Waiver Wire: May 19th

Last week we talked about Felipe Lopez coming back and Brendan Ryan struggling. We recommended picking up Lopez because he would probably take the starting shortstop job. Now that he’s back, and it’s looking like that’s the case, we’re the ones looking stupid for not having followed our own advice. And yes, that’s the royal ‘we.’ On to this week’s recommendations.

Casey Blake (47% owned)
Bet you didn’t know that Casey Blake was 36 years old, did you? The fact that he debuted old (30 years old) isn’t good news for the bell curve of his career. We do know that players that debut later usually leave the league earlier, too. That seems to be the case whether that’s because players that debut later need to be closer to their peak in order to be MLB-quality, and therefore drop out earlier as they age because they fall from that peak level, or whether it’s for some other reason. Well, Blake has had a decidedly okay run, but things aren’t looking great. He’s got a six-year low in ISO and a career high in strikeout rate. It’s not luck that’s keeping him down, at least not batted-ball luck – his BABIP is .291. Instead, he’s seeing a career-low of pitches in the zone and swinging at a career high of pitches outside the zone. His contact rate is at a career low. Hmmm… why would you want to pick him up again? Well, because .260-hitting corner infielders with a little bit of power don’t just grow on trees. In certain leagues, he’ll be useful. In just such a league of mine he was dropped. Just don’t go trading your starting 3B because you picked him up is all I’m saying.

Jim Thome (5% owned)
Thome’s ownership levels are surprisingly low for a guy that’s blasted five home runs in only 75 at-bats. The good news is that he’s still his old three-true-outcome self – walking (17.6%), striking out (27.6%) and jacking dongers (.267 ISO). Though he’s also seeing a career-low pitches in the zone, the rest of his swing rate statistics are mostly in line with his career. It seems that he’s in a crowded house, but 75 at bats over 39 games is on pace for about 311 at-bats, and if he keeps hitting home runs, he’ll get more time against righties, against whom he’s done well this year (.280/.438/.600) and career (.294/.429/.614). If you have a space on your bench and can be vigilant about who is starting in Minny on a daily basis, Thome will collect you some home runs for sure.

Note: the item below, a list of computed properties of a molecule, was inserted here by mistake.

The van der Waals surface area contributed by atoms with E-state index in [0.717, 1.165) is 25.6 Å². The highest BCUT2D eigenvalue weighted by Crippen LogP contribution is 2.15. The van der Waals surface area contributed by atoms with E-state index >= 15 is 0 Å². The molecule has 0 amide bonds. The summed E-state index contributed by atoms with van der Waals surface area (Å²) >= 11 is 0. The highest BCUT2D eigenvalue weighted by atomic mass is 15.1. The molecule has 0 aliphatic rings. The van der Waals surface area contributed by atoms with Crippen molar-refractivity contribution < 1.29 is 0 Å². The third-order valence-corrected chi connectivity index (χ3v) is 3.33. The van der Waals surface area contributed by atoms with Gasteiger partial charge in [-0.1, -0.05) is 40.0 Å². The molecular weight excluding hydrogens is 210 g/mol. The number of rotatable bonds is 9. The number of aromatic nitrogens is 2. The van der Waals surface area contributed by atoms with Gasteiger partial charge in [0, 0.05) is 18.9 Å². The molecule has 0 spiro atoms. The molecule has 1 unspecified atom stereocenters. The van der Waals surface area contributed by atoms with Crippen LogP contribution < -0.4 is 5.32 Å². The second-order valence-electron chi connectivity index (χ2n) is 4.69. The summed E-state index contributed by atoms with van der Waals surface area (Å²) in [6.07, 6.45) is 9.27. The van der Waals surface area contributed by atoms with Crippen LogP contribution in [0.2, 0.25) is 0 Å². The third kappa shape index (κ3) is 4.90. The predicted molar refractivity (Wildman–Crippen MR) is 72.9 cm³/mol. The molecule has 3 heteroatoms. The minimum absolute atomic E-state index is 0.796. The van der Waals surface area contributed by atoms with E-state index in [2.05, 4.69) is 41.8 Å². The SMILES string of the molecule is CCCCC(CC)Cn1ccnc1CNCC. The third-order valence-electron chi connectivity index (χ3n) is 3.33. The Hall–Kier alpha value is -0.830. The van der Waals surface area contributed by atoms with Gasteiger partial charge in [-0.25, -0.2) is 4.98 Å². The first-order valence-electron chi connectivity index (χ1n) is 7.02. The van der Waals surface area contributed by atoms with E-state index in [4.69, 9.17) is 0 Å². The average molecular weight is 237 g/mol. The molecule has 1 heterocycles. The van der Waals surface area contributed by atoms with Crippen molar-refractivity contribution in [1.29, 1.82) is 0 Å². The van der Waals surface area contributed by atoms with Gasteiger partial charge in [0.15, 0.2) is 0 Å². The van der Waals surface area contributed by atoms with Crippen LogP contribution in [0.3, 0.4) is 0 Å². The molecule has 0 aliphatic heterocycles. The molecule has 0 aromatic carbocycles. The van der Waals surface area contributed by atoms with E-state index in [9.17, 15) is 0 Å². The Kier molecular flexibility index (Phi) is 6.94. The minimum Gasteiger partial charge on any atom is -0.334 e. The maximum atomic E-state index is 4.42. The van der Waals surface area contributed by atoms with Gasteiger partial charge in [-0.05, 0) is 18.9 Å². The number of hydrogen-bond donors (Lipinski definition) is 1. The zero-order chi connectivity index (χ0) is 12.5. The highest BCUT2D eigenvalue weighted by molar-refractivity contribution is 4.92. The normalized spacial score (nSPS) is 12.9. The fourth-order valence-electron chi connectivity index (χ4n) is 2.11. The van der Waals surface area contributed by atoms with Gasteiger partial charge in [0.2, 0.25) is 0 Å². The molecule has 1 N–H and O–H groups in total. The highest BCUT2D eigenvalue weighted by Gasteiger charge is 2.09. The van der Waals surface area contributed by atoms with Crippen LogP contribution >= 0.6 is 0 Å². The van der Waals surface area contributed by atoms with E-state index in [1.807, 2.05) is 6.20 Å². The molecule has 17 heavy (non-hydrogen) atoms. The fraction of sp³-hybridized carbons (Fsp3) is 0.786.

Marc Rzepczynski (1% owned)
Maybe this is my ‘hunch,’ but Rzep/Scrabble just made his first rehab start today and might join the Jays within a week. Then again, he gave up nine runs in 2 1/3 innings in that re-hab start and Brandon Morrow and Brett Cecil are enough a part of the future and have shown enough this year that they should keep their jobs even when Scrabble returns. So that leaves Dana Eveland as the crux of the argument. Certainly his ERA (4.98) doesn’t argue for his inclusion in the rotation, and his secondary stats are even worse (4.15 K/9, 5.19 BB/9, 5.58 xFIP). Doesn’t seem like too much is in Scrabble’s way. As long as he can find his old groundballing (51.2% last year) and strikeout (8.8 K/9 last year) ways, he’ll be a much better solution. Hopefully the Jays will also see things this way.

Ownership numbers from Yahoo Fantasy Sports.

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With a phone full of pictures of pitchers' fingers, strange beers, and his two toddler sons, Eno Sarris can be found at the ballpark or a brewery most days. Read him here, writing about the A's or Giants at The Athletic, or about beer at October. Follow him on Twitter @enosarris if you can handle the sandwiches and inanity.

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My bet is that Rzep ends up at AAA. Jesse Litsch’s rehab has gone relatively well and he can come off the 60-day DL on June 3. Unlikely, in my opinion, that they’d bring Rzep to the big club over Litsch.